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Pithoprakta (1955–56) is a piece by Iannis Xenakis for string orchestra (with 46 separate solo parts), two trombones, xylophone, and wood block, premièred by conductor Hermann Scherchen in Munich on March 1957. A typical performance of the piece lasts about 10 minutes.

The word Pithoprakta translates to "actions through probability".[1] This relates to Jacob Bernoulli's law of large numbers which states that as the number of occurrences of a chance event increases, the more the average outcome approaches a determinate end. The piece is based on the statistical mechanics of gases,[2] Gauss's law,[3] or Brownian motion.[4] Each instrument is conceived as a molecule obeying the Maxwell–Boltzmann distribution law,[5] with Gaussian distribution of temperature fluctuation.[3] This theory states that "the temperature of a gas derives from the independent movement of its molecules." Xenakis drew an analogy between the movement of a gas molecule through space and that of a string instrument through its pitch range.

Graphical compositional sketch for Pithoprakta, mm. 52–59

To construct the seething movement of the piece, he governed the 'molecules' according to a coherent sequence of imaginary temperatures and pressures. Brownian motion is a four-dimensional phenomenon (three spacial dimensions and time), and Xenakis created the score by first creating a two-dimensional graph, necessitating some simplifications.[4] The abscissa (x) represents time at 5 cm = 26 MM, while the ordinates (y) represent pitch at 1 semitone = .25 cm.[3] When transcribed into musical notation 5 cm = 1 measure.[4] This length is subdivided into three, four, and five equal parts, allowing for fine differences in duration[3] but also creating a steady pulse in each instrument part, reducing the rhythm of the random walk to steady footsteps. Composer Simon Emmerson notes that this regularity is "impossible in reality and fails to use his ‘stochastic’ approach in this instance."[4] Each part gets nowhere, but as a whole the mass's pitch is freely modulated and its speed determined "temperature" varies.[3]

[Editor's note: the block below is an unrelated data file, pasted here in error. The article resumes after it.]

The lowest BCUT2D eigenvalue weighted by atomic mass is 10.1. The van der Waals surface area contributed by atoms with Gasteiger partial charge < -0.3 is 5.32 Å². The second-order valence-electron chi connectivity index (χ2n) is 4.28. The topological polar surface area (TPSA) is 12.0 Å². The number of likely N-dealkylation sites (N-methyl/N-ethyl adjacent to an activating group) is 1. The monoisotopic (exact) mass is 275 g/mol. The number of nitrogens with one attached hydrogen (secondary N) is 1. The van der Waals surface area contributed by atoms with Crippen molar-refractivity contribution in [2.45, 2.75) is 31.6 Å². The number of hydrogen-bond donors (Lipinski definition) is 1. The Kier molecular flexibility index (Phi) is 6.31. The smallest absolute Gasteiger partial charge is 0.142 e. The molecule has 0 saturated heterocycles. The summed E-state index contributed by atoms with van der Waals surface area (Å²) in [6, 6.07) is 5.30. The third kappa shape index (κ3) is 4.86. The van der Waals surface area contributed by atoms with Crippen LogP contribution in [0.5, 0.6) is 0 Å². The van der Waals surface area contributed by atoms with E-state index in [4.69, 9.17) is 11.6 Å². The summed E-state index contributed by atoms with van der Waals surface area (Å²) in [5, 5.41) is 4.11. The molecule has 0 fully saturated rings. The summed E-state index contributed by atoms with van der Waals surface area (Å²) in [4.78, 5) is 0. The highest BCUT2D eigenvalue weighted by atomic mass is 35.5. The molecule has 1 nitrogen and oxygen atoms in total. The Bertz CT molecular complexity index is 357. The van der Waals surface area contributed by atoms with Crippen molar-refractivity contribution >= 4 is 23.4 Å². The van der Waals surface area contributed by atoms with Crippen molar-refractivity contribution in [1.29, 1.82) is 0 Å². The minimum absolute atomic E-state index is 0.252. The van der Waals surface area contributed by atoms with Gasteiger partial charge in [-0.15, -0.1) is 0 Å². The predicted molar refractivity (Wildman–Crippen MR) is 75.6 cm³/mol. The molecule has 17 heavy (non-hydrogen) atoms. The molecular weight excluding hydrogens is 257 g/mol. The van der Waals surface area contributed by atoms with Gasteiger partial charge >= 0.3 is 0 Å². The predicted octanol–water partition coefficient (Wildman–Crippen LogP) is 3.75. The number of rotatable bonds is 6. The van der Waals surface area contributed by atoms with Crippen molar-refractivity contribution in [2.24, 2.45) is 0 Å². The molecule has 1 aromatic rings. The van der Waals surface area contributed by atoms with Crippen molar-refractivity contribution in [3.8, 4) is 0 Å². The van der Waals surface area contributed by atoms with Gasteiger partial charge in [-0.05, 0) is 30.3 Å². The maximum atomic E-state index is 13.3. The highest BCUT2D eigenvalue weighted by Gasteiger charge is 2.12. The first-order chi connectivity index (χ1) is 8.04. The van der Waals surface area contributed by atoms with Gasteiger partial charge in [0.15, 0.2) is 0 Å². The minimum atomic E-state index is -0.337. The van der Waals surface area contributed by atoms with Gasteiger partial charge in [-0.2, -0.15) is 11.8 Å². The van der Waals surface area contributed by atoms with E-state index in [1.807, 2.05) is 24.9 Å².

This piece was made into a ballet by George Balanchine, Metastaseis and Pithoprakta, along with the earlier Metastaseis.

ReferencesEdit

  1. ^ Harley, James (2004). Xenakis: His Life in Music, p.13. Routledge. ISBN 0-415-97145-4.
  2. ^ Ilias Chrissochoidis, Stavros Houliaras, and Christos Mitsakis, "Set theory in Xenakis' EONTA", in International Symposium Iannis Xenakis, ed. Anastasia Georgaki and Makis Solomos (Athens: The National and Kapodistrian University, 2005), 241–249.
  3. ^ a b c d e Xenakis, Iannis (1992). Formalized Music: Thought and Mathematics in Composition, p.15. ISBN 9781576470794.
  4. ^ a b c d Emmerson, Simon (2007). Living Electronic Music, p.48. ISBN 9780754655480.
  5. ^ Randel, Don Michael (1996). The Harvard Biographical Dictionary of Music, p.999. ISBN 9780674372993.

SourcesEdit